Projected climate change is a complex multi-decade challenge. Without action to build resilience,
it will increase security risks over much of the planet. It will not only increase threats to developing
nations in resource-challenged parts of the world, but it will also test the security of nations with
robust capability, including significant elements of our National Power here at home. Even though
we may not have 100 percent certainty as to the cause or even the exact magnitude of the impacts,
the risks associated with projected climate change warrant taking action today to plan and prepare
for changes in our communities, at home and abroad. When it comes to thinking through long-term global challenges, none are more qualified than our most senior military leaders. Not only do they have decades of experience managing risk and responding to conflict on the battlefield, but they are also experts in geopolitical analysis and longrange strategic planning. Military leaders typically look at challenges with imperfect or conflicting information. Despite not having 100 percent certainty, they weigh the consequences of various courses of action—including the consequences of no action—and make informed decisions based on their experience and risk forbearance.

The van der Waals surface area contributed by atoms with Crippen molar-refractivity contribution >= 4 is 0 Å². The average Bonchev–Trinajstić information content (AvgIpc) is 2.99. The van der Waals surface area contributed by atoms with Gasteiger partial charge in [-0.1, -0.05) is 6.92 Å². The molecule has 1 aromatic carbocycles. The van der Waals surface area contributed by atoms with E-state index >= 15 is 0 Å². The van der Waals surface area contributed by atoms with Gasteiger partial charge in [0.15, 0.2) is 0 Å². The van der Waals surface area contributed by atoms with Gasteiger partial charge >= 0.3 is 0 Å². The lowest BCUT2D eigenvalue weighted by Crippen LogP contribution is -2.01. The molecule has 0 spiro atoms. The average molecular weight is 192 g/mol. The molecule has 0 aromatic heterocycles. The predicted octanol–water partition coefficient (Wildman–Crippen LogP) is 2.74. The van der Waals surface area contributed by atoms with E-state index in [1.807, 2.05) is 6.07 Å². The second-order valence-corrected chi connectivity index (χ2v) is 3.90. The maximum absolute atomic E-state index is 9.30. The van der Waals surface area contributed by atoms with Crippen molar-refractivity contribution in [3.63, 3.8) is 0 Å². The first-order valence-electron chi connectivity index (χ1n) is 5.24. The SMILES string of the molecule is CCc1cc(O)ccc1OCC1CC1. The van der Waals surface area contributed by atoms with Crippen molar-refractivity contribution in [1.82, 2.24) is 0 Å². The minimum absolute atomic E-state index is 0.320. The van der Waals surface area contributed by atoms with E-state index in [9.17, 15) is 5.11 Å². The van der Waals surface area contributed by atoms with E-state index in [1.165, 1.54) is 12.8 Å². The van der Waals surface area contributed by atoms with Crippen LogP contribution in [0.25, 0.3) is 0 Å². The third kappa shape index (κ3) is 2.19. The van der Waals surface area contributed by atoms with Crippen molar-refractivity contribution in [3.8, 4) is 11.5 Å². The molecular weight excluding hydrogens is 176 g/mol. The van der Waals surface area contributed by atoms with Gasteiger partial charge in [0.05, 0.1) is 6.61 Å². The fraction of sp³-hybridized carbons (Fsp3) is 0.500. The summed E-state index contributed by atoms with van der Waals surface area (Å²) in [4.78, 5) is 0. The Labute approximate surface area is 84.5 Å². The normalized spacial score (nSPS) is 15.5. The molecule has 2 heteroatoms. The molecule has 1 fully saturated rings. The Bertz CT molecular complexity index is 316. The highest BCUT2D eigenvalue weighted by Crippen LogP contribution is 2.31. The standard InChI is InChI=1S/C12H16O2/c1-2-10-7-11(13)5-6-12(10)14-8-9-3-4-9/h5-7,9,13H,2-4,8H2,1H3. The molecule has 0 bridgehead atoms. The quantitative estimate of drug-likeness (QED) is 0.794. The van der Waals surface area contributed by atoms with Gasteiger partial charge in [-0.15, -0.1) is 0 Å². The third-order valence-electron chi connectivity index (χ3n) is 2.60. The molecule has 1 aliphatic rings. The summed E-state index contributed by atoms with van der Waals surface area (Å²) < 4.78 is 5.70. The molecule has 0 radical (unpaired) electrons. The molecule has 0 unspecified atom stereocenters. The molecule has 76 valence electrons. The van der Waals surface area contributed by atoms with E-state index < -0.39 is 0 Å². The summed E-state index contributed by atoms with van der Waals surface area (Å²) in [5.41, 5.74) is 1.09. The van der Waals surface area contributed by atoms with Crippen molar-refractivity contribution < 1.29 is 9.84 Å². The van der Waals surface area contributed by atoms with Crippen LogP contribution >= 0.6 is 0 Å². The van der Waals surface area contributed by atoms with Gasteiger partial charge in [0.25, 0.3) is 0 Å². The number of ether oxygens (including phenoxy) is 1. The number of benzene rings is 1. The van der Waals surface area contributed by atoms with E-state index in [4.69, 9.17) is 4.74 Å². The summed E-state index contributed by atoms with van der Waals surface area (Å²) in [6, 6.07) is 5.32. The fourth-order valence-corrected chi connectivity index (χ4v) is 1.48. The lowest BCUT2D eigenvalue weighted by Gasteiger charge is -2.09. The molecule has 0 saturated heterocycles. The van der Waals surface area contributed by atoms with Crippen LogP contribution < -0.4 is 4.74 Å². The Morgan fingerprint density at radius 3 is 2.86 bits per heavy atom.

It is through this analytical prism that 11 retired Generals and Admirals came together in 2007,
under the moniker of CNA’s Military Advisory Board, to examine the security implications of
climate change. Their landmark report, National Security and the Threat of Climate Change, was
the first time that such an elite body of military leaders expressed their concern over the security
implications of climate change.
Now, seven years later, the Military Advisory Board has gathered again to re-examine the nexus of
projected climate change and national security. This update reflects their decades of experience as
risk managers and geopolitical security experts. With the foundation of CNA’s established analytical
prowess, the report deserves strong attention from not only the security community, but also from
the entire government and the American public.